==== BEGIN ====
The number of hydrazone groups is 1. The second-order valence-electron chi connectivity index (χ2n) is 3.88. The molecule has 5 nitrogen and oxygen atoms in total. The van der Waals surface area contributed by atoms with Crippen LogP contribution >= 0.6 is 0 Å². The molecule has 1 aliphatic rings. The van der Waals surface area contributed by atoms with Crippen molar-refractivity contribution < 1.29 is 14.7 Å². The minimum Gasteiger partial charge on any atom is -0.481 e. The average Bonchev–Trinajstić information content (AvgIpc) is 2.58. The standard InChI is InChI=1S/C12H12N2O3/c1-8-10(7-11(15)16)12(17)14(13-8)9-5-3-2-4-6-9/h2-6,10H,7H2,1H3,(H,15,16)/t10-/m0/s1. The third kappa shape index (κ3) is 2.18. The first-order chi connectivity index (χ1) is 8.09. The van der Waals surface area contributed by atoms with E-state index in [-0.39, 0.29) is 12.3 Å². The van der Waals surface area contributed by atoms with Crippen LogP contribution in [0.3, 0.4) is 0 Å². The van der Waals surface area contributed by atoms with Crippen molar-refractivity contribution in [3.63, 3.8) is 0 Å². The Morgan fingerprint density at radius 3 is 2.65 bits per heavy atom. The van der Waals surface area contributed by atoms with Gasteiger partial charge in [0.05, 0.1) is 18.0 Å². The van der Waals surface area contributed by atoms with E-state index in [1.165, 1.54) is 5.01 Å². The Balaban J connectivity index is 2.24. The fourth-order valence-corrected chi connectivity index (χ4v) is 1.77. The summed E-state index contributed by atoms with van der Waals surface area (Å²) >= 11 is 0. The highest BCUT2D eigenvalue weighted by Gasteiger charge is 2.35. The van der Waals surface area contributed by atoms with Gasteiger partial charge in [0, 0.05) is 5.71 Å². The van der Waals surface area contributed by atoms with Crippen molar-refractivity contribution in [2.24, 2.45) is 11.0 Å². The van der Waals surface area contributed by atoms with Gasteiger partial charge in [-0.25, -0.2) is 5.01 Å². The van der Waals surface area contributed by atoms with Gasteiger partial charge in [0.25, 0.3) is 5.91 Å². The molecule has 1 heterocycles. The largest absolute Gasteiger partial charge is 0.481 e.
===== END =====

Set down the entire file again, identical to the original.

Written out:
The number of hydrazone groups is 1. The second-order valence-electron chi connectivity index (χ2n) is 3.88. The molecule has 5 nitrogen and oxygen atoms in total. The van der Waals surface area contributed by atoms with Crippen LogP contribution >= 0.6 is 0 Å². The molecule has 1 aliphatic rings. The van der Waals surface area contributed by atoms with Crippen molar-refractivity contribution < 1.29 is 14.7 Å². The minimum Gasteiger partial charge on any atom is -0.481 e. The average Bonchev–Trinajstić information content (AvgIpc) is 2.58. The standard InChI is InChI=1S/C12H12N2O3/c1-8-10(7-11(15)16)12(17)14(13-8)9-5-3-2-4-6-9/h2-6,10H,7H2,1H3,(H,15,16)/t10-/m0/s1. The third kappa shape index (κ3) is 2.18. The first-order chi connectivity index (χ1) is 8.09. The van der Waals surface area contributed by atoms with E-state index in [-0.39, 0.29) is 12.3 Å². The van der Waals surface area contributed by atoms with Crippen LogP contribution in [0.3, 0.4) is 0 Å². The van der Waals surface area contributed by atoms with Crippen molar-refractivity contribution in [3.63, 3.8) is 0 Å². The Morgan fingerprint density at radius 3 is 2.65 bits per heavy atom. The van der Waals surface area contributed by atoms with Gasteiger partial charge in [0.05, 0.1) is 18.0 Å². The van der Waals surface area contributed by atoms with E-state index in [1.165, 1.54) is 5.01 Å². The Balaban J connectivity index is 2.24. The fourth-order valence-corrected chi connectivity index (χ4v) is 1.77. The summed E-state index contributed by atoms with van der Waals surface area (Å²) >= 11 is 0. The highest BCUT2D eigenvalue weighted by Gasteiger charge is 2.35. The van der Waals surface area contributed by atoms with Gasteiger partial charge in [0, 0.05) is 5.71 Å². The van der Waals surface area contributed by atoms with Crippen molar-refractivity contribution in [2.24, 2.45) is 11.0 Å². The van der Waals surface area contributed by atoms with Gasteiger partial charge in [-0.25, -0.2) is 5.01 Å². The van der Waals surface area contributed by atoms with Gasteiger partial charge in [0.25, 0.3) is 5.91 Å². The molecule has 1 heterocycles. The largest absolute Gasteiger partial charge is 0.481 e.